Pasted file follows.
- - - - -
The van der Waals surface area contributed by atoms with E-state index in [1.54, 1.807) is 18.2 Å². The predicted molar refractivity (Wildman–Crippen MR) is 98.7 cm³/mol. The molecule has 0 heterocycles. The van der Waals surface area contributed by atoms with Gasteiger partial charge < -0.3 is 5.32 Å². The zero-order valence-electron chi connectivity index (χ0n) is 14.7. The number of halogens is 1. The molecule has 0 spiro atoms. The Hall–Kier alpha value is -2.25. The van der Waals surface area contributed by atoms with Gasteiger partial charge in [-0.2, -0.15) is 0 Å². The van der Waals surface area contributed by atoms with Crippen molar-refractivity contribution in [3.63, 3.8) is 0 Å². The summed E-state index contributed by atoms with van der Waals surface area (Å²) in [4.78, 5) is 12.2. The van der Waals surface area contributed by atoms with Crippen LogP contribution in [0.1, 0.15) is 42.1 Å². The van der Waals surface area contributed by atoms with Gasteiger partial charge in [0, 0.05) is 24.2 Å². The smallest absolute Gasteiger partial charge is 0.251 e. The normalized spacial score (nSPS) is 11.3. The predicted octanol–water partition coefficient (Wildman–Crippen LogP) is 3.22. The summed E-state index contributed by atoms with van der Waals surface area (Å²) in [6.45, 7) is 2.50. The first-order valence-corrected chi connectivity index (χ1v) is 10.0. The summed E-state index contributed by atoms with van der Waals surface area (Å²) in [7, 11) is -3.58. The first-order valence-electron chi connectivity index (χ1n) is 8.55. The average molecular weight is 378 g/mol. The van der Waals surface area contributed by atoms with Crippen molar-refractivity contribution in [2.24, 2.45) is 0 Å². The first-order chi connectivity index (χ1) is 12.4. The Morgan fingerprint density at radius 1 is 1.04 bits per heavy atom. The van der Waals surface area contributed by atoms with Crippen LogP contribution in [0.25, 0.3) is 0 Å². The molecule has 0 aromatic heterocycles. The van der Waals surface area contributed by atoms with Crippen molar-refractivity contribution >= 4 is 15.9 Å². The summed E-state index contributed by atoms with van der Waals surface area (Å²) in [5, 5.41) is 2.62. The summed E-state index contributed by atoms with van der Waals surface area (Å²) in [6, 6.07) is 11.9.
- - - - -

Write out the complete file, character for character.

The van der Waals surface area contributed by atoms with E-state index in [1.54, 1.807) is 18.2 Å². The predicted molar refractivity (Wildman–Crippen MR) is 98.7 cm³/mol. The molecule has 0 heterocycles. The van der Waals surface area contributed by atoms with Gasteiger partial charge < -0.3 is 5.32 Å². The zero-order valence-electron chi connectivity index (χ0n) is 14.7. The number of halogens is 1. The molecule has 0 spiro atoms. The Hall–Kier alpha value is -2.25. The van der Waals surface area contributed by atoms with Gasteiger partial charge in [-0.2, -0.15) is 0 Å². The van der Waals surface area contributed by atoms with Crippen molar-refractivity contribution in [3.63, 3.8) is 0 Å². The summed E-state index contributed by atoms with van der Waals surface area (Å²) in [4.78, 5) is 12.2. The van der Waals surface area contributed by atoms with Crippen LogP contribution in [0.1, 0.15) is 42.1 Å². The van der Waals surface area contributed by atoms with Gasteiger partial charge in [0, 0.05) is 24.2 Å². The smallest absolute Gasteiger partial charge is 0.251 e. The normalized spacial score (nSPS) is 11.3. The predicted octanol–water partition coefficient (Wildman–Crippen LogP) is 3.22. The summed E-state index contributed by atoms with van der Waals surface area (Å²) in [6.45, 7) is 2.50. The first-order valence-corrected chi connectivity index (χ1v) is 10.0. The summed E-state index contributed by atoms with van der Waals surface area (Å²) in [7, 11) is -3.58. The first-order valence-electron chi connectivity index (χ1n) is 8.55. The average molecular weight is 378 g/mol. The van der Waals surface area contributed by atoms with Crippen molar-refractivity contribution in [2.24, 2.45) is 0 Å². The first-order chi connectivity index (χ1) is 12.4. The Morgan fingerprint density at radius 1 is 1.04 bits per heavy atom. The van der Waals surface area contributed by atoms with Crippen LogP contribution in [0.25, 0.3) is 0 Å². The molecule has 0 aromatic heterocycles. The van der Waals surface area contributed by atoms with Crippen molar-refractivity contribution >= 4 is 15.9 Å². The summed E-state index contributed by atoms with van der Waals surface area (Å²) in [5, 5.41) is 2.62. The summed E-state index contributed by atoms with van der Waals surface area (Å²) in [6, 6.07) is 11.9.